When you add your font to a text block or rich text block it won't look right most of the time. Unreal engine is designed with classic fonts in mind, so 1px off is usually not a big deal, but for us it is. If you hover on the "size" setting of your text block it will give you a quick explanation of how UE4 handles fonts.

Basically, Pixel Font Converter builds a font at 72 dpi, while UE4 displays the UI widgets at 96 dpi. That's where that "multiple of four" requirement comes into place. With a simple proportion we can find the appropriate size for our font in UE4:

font size = line height * 72 / 96 / pixel size;

As I explained before, the ascent and descent together consitute the line height, so multiply your line height by 3/4 and you get your default font size, to be divided by 128. To keep the font pixel-perfect, the size should only be multiples of that values. Let's see the math breakdown with my example font:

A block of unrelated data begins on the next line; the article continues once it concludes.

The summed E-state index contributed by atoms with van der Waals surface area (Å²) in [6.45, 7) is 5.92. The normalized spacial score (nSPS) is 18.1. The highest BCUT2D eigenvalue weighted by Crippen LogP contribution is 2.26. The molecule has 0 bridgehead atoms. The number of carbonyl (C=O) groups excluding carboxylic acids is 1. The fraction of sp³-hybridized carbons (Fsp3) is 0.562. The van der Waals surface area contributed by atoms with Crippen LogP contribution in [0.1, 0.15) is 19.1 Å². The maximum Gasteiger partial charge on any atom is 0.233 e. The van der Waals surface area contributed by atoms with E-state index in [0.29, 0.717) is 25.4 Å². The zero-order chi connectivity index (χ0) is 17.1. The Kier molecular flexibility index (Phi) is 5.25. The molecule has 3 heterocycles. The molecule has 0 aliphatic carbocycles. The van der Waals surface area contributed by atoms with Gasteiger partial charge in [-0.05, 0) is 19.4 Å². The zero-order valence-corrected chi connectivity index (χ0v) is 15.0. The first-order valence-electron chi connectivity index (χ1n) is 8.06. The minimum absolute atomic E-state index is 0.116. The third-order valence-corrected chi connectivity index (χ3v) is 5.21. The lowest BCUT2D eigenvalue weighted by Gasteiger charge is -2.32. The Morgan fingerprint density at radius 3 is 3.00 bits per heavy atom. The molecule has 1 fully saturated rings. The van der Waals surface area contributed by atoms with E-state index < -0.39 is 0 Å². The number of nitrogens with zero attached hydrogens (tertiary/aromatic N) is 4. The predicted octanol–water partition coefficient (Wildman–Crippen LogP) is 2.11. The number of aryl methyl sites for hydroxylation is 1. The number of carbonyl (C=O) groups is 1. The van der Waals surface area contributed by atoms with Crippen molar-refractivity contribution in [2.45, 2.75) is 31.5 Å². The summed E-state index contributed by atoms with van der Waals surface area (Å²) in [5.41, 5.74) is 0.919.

fs = (asc + des) * 72 / 96 / ps
fs = (1152 + 384) * 3 / 4 / 128
fs = 1152 / 128
fs = 9

Another example: the small font in nexatli has ascent 6*128 and descent 2*128. (768 + 256) * 3 / 4 / 128 = 6. Since Nexatli displays one pixel every 6 pixels on screen, the font size is usually 36, but that's just the way I handle the rest of the UI. Unfortunately, UE4 doesn't handle fractional font sizes yet so that's why you'll be better off using line heights that are multiples of 4.

Now, compare the font to the UE4 grid in the widget viewport. Make sure you're viewing your widget at DPI scale 1. You can check this in the lower-right corner of the widget viewport. By default, choosing a screen size of 1920x1080 should give you the correct DPI.

If the text is slightly raised above the text box that's because, by default, UE4 sets a shadow for your text, even if it's invisible. The shadow works differently from what you may have used in CSS or Adobe programs, and it will displace your text. Set the shadow size to 0 to fix this (in every text block you make).

Below you can download the assets used to generate the font and the font itself, so you can see how it's made, import it in Unreal and try things out.

Download Assets